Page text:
Asthma Control by Increasing Intake of Fruits, Vegetables, Dairy ,Whole Grain Products and Fish.
Childhood asthma and adult asthma have the same underlying cause — continuous inflammation of the airways leading to the lungs. This inflammation makes the airways overly sensitive and prone to tightening and constricting when irritated. Fortunately, childhood asthma is treatable. With the right medications and action plan, a child with asthma can enjoy normal activities with few disruptions.
In children, the most common triggers are viral illnesses such as those that cause the common cold. This airway narrowing causes symptoms such as wheezing, shortness of breath, chest tightness, and coughing, which respond to bronchodilators. This swelling in the airways gets worse during an asthma flare-up, making it hard to breathe. During a flare-up, or attack, the lungs also may produce a lot of sticky mucus, which clogs the airways. And the muscles around the airways tighten up, making the airways really narrow. All of this can lead to some pretty serious breathing trouble.Between episodes, most patients feel fine.
Children with asthma may be able to breathe normally most of the time. When they encounter a trigger, however, an attack (exacerbation) can occur. Below is a list of common asthma triggers.
- tobacco smoke
- viral infections, such as the common cold
- animals (hair or dander)
- chemicals in the air or in food
- changes in weather (most often cold weather)
- strong emotions
- aspirin and other medications
Each person with asthma reacts differently to medication, the environment, triggers, and changing allergens that affect symptoms.When it comes to controlling your asthma symptoms, one size does not fit all. Everyone with asthma suffers from inflammation and airway constriction, but symptoms are different for each person — and can change over time. Asthma cannot be cured, but careful management can help you avoid asthma attacks and keep symptoms under control.
Food allergies occur when your immune system makes a mistake. Normally, your immune (say: ih-myoon) system protects you from germs and disease. It does this by making antibodies that help you fight off bacteria, viruses, and other tiny organisms that can make you sick. But if you have a food allergy, your immune system mistakenly treats something in a certain food as if it's really dangerous to you.
The same sort of thing happens with any allergy, whether it's a medicine (like penicillin), pollen in the air (from flowers and trees), or a food, like peanuts. So the thing itself isn't harmful, but the way your body reacts to it is.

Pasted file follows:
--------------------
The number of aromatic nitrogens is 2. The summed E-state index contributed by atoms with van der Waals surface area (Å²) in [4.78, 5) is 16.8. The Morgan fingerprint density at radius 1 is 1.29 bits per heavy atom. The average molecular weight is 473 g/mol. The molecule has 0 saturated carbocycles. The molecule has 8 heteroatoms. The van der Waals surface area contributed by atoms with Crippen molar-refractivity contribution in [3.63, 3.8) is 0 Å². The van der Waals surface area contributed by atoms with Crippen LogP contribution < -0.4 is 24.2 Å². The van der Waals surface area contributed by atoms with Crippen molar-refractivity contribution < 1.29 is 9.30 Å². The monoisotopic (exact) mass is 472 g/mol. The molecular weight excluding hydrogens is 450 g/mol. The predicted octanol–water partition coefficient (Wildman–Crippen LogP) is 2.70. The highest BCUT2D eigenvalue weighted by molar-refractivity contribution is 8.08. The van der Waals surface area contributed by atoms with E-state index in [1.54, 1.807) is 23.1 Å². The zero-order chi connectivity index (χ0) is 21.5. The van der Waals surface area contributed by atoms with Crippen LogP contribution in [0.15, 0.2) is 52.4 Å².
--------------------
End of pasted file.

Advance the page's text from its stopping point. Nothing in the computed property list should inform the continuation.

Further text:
Children who eat goodly amounts of whole grain products and fish seem to have a reduced risk of developing asthma, according to findings published in the medical journal Thorax.
"The rise in the prevalence of asthma in western societies may be related to changed dietary habits," write Dr. H. A. Smit, of the National Institute of Public Health and the Environment, in Bilthoven, the Netherlands, and colleagues.
They note that studies of children have shown that asthma is less likely with increasing intake of "fruits, vegetables, dairy and whole grain products, and fish."
The researchers examined the intake of these foods in relation to asthma in 598 Dutch children between the ages of 8 and 13 years enrolled in the International Study on Allergy and Asthma in Childhood 2 (ISAAC-2).
Parents completed food questionnaires, which were used to estimate the kids' dietary intakes. Wheezing and asthma were also determined with questionnaires, as well as from medical tests.
No clear associations were observed between asthma or wheezing and intake of citrus fruits, vegetables, and dairy products, but there was a link with consumption of fish and whole grain products.
"The crude prevalence of current wheeze was observed to be 19.4% in children with a low intake of both foods compared with 4.2% in children with a high intake of both foods," Smit's team reports. "For current asthma the crude prevalences were 16.7% and 2.8%, respectively."
After adjustments, whole grains and fish were linked to a reduction of 54 percent and 66 percent, respectively, in the likelihood of having asthma, and similar reductions of 45 percent and 56 percent for wheezing.
The researchers recommend forward-looking studies to further clarify the relationship between dietary factors and asthma, and the possible effects of diet modifications.